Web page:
Death and Maybe Taxes
Death may be one of those unavoidable things. But taxes? That’s another story.
According to a recent report from the Washington-based Tax Foundation, the percentage of tax filers who pay no income taxes because of credits and deductions in the tax code has reached levels not seen since the 1940s. In 2010, for example, more than 58 million federal income tax filers had no income tax liability after taking deductions and credits. That amounts to about 41 percent of the roughly 143 million tax returns field that year.
“These credits not only have a major budgetary cost both in terms of the lost revenue and the outlay cost for the refundable portion,” said Tax Foundation president Scott Hodge. “They undermine the financial stability of the government by narrowing the tax base and disconnect people from the basic cost of government.”
A recent report from the Virginia Joint Legislative Audit and Review Commission shows that many tax incentives don’t achieve the goal they were created to accomplish. Two recent tax income credits have been created to slow the decline of Virginia’s coal employment and production, for example, although the report suggested the credits have only served to reduce the tax bills of unnamed corporations. Del. Scott Surovell (D-44) introduced legislation to make all recipients of tax credits worth more than $1,000 a matter of public record this year, but the effort was defeated.
“These tax credits are out of control, and it’s a hidden form of government spending,” said Surovell. “It was interesting because the Tea Party came out in favor of it, but a majority of the members on the committee that considered it were concerned about discouraging people from taking tax credits.”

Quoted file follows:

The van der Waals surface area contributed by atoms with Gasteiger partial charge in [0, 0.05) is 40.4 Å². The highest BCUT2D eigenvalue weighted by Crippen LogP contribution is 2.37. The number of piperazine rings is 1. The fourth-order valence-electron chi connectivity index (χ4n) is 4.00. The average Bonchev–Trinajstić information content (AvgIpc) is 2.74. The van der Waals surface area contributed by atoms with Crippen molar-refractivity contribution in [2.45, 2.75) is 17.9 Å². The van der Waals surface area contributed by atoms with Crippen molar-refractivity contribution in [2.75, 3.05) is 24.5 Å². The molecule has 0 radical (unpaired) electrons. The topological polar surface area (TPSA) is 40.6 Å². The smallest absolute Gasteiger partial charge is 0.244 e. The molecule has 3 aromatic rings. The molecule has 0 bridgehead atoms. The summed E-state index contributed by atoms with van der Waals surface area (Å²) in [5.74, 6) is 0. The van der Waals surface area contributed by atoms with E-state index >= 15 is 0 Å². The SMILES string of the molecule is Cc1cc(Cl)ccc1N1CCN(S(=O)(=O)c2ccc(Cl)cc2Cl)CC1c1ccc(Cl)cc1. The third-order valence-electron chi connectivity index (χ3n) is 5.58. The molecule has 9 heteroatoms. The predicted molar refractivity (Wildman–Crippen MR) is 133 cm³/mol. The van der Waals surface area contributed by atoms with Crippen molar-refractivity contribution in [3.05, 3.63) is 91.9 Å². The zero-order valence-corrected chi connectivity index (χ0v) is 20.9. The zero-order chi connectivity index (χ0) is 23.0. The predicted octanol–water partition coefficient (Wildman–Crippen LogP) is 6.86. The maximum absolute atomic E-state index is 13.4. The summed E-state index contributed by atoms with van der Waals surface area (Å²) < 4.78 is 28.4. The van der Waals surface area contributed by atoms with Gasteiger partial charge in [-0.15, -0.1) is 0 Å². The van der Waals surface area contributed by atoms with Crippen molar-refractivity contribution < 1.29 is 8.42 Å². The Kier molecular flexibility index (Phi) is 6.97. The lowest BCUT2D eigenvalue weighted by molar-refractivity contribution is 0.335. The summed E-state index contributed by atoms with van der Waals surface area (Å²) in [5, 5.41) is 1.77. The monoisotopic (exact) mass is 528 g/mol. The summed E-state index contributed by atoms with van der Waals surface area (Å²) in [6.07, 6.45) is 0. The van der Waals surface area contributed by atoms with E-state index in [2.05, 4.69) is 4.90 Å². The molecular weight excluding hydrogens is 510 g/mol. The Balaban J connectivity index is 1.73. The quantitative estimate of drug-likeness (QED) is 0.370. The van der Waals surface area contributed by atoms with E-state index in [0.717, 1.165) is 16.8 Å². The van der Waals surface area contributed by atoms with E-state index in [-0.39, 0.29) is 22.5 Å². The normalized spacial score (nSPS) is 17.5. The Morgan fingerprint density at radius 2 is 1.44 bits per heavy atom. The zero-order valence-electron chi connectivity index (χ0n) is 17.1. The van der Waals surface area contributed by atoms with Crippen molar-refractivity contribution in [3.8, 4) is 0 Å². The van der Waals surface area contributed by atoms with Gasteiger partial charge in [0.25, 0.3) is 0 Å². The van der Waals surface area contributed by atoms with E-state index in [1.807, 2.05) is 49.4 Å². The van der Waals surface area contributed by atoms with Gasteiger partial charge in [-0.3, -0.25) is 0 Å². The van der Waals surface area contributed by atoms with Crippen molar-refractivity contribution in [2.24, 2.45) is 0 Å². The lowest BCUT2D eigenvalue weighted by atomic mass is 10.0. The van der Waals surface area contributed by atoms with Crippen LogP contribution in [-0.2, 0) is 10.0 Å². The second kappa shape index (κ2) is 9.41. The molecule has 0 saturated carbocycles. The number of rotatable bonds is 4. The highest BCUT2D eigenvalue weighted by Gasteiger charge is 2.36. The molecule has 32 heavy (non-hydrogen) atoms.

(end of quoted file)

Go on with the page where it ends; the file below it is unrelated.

Holiday from Taxes
It’s almost back-to-school time again. That means back-to-school tax breaks.
The first weekend of August will be Virginia’s seventh annual back-to-school sales tax holiday, which begins Friday Aug. 3 and ends Sunday Aug. 5. Most school supplies $20 or less and clothing items $100 or less will be exempt from Virginia’s 5 percent state and local sales taxes. The list of tax-exempt items includes pens, pencils, loose-leaf notebook paper, scissors, binders, backpacks, construction paper, sneakers, dresses, jeans and T-shirts.
“Of all the commonwealth’s three sales tax holidays, this is the most important because it helps parents around the state save money while purchasing essential school supplies, clothing, shoes to help their children have a successful year at school,” said Gov. Bob McDonnell in a written statement. “But it’s also important to remember that you don’t have to be going back to school to take advantage of these savings.”
New Space Coast
For many years, Texas and Florida dominated the space industry. But now that the shuttle program has ended, Virginia may stand to gain.
NASA’s Wallops Island facility has already seen a spike in activity, including a launch this week of a rocket carrying an inflatable heat shield — technology that will be used next month when NASA lands a science laboratory on the surface of Mars.
“If you can pack an inflatable inside a rocket, send it up into space and then inflate it while you are in space, that means you might be able to take even more instruments and more gear,” said Kathy Barnstorff, spokeswoman for the NASA Langley Research Center.
The end of the shuttle program is likely to result in a boom of private investment. Dulles-based Orbital Sciences is one of the many companies that is planning to lead the private industry into space. Later this year, the company plans to use the Wallops Island facility to launch its Antares vehicle. That launch will be followed by eight more missions in the near future. NASA officials say that means money and jobs for Virginia.
“There’s clearly been a lot of folks who have been working on the launch pad,” said Bill Wrobel, director of the Wallops Island facility. “And that has certainly brought in some jobs.”